job queue/farm out suggestions

Bill Comisky bcomisky at pobox.com
Mon Jan 8 23:10:07 EST 2001


hi all,

I've been using some homegrown code for quite a while now to farm out
independent jobs (no interprocess communication required) to the nodes of
a cluster.  I was starting to add features and improve scalability, and I
thought I would look around to see if there was something better elsewhere
I could use instead, maybe with some simple front end scripts.

I'd like to find out what other "embarassingly parallel" cluster users use
to farm jobs out.  My jobs are the fitness evaluations of the population
of a single generation of a genetic algorithm optimization.

Some of the features I would like are:

- some way to know when a particular set of jobs (one generation of
individuals in my case) is done

- a way to partition the cluster so that one user gets nodes 1:N, and
another user gets nodes N+1:M.

- allow multiple users to share the entire cluster, while limiting the
runs started on each node to that nodes memory/processor limitations.

- tolerance of node failures (node goes down) or job failures (run hangs)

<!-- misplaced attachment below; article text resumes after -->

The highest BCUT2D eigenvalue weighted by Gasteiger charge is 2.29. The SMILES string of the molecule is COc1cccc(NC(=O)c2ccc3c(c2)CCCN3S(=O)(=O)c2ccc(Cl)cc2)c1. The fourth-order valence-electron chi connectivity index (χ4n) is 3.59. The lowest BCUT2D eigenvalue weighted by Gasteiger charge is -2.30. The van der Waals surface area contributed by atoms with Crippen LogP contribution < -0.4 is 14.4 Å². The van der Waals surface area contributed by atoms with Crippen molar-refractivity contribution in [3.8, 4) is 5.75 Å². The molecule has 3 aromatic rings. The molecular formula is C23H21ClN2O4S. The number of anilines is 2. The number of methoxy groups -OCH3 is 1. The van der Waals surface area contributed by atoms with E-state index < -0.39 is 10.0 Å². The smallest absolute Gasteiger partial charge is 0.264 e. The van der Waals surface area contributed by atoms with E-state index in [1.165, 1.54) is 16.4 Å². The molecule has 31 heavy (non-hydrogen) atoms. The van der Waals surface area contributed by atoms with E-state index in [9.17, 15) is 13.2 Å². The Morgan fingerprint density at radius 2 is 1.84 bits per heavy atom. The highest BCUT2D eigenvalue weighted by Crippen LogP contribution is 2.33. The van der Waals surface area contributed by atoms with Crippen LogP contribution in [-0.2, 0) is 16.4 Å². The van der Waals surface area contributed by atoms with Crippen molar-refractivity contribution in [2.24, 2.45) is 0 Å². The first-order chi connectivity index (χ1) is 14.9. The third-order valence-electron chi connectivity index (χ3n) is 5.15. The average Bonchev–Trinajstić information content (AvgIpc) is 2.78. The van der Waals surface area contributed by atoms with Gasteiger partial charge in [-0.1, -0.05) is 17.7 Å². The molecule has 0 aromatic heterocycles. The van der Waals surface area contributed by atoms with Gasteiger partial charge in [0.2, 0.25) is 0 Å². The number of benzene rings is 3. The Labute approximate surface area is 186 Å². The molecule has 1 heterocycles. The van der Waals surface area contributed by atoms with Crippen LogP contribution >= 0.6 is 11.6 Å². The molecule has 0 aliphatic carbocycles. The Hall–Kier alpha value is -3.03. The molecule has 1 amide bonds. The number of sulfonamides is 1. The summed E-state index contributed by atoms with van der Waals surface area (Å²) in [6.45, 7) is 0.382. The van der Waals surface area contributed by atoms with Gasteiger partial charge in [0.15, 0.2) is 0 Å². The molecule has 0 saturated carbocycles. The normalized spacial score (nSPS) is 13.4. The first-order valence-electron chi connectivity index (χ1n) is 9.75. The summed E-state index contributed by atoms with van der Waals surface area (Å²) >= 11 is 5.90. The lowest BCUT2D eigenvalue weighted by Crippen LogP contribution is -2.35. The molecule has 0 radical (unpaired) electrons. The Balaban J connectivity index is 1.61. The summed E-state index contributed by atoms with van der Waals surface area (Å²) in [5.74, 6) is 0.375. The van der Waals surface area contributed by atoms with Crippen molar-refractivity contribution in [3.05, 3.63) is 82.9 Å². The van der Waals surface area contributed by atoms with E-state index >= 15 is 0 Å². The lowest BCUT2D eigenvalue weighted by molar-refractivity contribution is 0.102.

- an open source/free solution would be preferred

- process migration might be interesting to try out, but I don't think it
is essential for what I'm doing.

Right now I use some scripts and rsh, and I redirect the program input
through rsh and either redirect the output through rsh or write remotely
to an NFS mounted directory.  Do the queueing systems you use require NFS?

I've started looking at GNU queue, anyone have experience with it?  Is
there a way to tell if a set of jobs has been completed (would you have to
collect PID's and check the process list continually?).

MOSIX sounds interesting, but it sounds like I would still need some
queueing routine.  Meaning, if I have 1000 jobs and 20 processors, MOSIX
won't wait for the first 20 to finish before starting another 20,
right?  It just tries to balance all 1000 over the cluster.

thanks for any input!
bill

-- 
Bill Comisky
bcomisky at pobox.com


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